The Eskind Biomedical Library has a new website; please visit us there. This website will retire on 08/31/16.

The Roscoe R. Robinson History of Nephrology Collection


The Roscoe R. Robinson History of Nephrology Collection

Richard Bright, M.D. 1789-1858 Father of Nephrology

Bright's Scientific Work

Scientific Papers and Case Reports Authored by Richard Bright, M.D.

Richard Bright's Travel Books

Biographies of Richard Bright


Richard Bright's Travel Books

Travels in the island of Iceland, during the summer of the year 1810. "Natural Arch on the Coast Near Stappen."

Mackenzie, George S (1780-1848). Travels in the island of Iceland during the summer of the MDCCCX. 2nd ed. Edinburgh: A. Constable, 1812. (Many of the drawings are by Richard Bright who was part of the expedition)

In 1811, while still a medical student, Richard Bright wrote the biological and zoological sections for Sir George Mackenzie's, Travels in Iceland and contributed drawings of many extraordinary natural phenomena of this country----lava fields, geysers, snow-capped mountains, fjords, and caves. This was Bright's first scholarly publication.

When Sir George Mackenzie embarked on his expedition to Iceland in May of 1810, little was known about this exotic land. The island had been under the control of Denmark; however, during the Napoleonic wars, it was captured by the British. Mackenzie took with him two promising young students, Richard Bright and Henry Holland, from the University of Edinburgh. Both achieved great prominence in later life. They spent nearly three months in Iceland meeting the people, observing their customs, collecting botanical, zoological, and geological specimens and sketching the landscape. Severe weather conditions and primitive lodging often hampered planned excursions. On their return to England, Mackenzie, Holland and Bright wrote and published the account of their expedition within one year's time. Topics covered in Travels in Iceland include: history, literature, government, laws, religion, botany, education; zoology, mineralogy, diseases, flora, music, a register of the weather, and an essay on the Icelandic Revolution of 1809. Members of this expedition also purchased the library of an Icelandic scholar. Richard Bright's share of this collection included a superb Icelandic Bible and several manuscripts that were later given to the Bodleian Library.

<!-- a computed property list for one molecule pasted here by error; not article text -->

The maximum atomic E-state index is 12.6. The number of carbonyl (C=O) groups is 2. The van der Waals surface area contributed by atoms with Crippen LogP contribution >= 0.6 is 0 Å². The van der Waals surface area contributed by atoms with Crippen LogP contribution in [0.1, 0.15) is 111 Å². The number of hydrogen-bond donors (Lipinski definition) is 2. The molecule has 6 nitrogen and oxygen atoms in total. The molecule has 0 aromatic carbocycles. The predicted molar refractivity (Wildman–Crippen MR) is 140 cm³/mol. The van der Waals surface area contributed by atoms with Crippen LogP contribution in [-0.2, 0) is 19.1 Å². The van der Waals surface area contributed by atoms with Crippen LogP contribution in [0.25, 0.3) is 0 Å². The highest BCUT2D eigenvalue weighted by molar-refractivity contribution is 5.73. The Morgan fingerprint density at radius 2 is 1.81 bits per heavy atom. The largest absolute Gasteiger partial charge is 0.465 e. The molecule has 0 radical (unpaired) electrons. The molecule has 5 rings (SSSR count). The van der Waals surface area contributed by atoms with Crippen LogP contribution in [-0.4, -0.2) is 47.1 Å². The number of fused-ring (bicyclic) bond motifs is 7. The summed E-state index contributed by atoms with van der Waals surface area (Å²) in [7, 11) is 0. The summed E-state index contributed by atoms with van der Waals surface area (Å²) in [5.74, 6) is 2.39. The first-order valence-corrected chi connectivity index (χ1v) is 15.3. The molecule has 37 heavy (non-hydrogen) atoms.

Bright, Richard. Travels from Vienna through lower Hungary; with some remarks on the state of Vienna during the congress, in the year 1814. Edinburgh: A. Constable, 1818.

In this early nineteenth-century travelogue through a Hungary seldom part of the "Grand Tour," the future father of the study of renal diseases describes a land of Esterhazy palaces and wandering gypsies, cattle and horse breeding on the vast plains, and obscure villages in which he had to communicate in Latin since he could not speak Hungarian, Sclavonian, or Wallachian. A keen observer of people, mores, and the flora and fauna he encountered, he describes them all to create an authoritative guidebook of the period. He even includes commentaries on the government regulations of the country. Most impressive is evidence of his indefatigable good spirits despite poor lodgings, muddy roads, and a general population as yet far removed from the cultural and scientific progress of the century. His stay in Vienna includes a visit with Empress Marie-Louise and the infant King of Rome, a Beethoven concert, and bumping into crowned heads at every street corner. Again he makes clear that he was, as the Edinburgh Review described him in 1818, "a very amiable and intelligent man who had observed with the utmost diligence everything remarkable that came within the sphere of his observation." The experience he gained while putting his impressions on paper was of great value later when he was recording his observations on disease.

View of Buda and port of Pesth, sketched by Richard Bright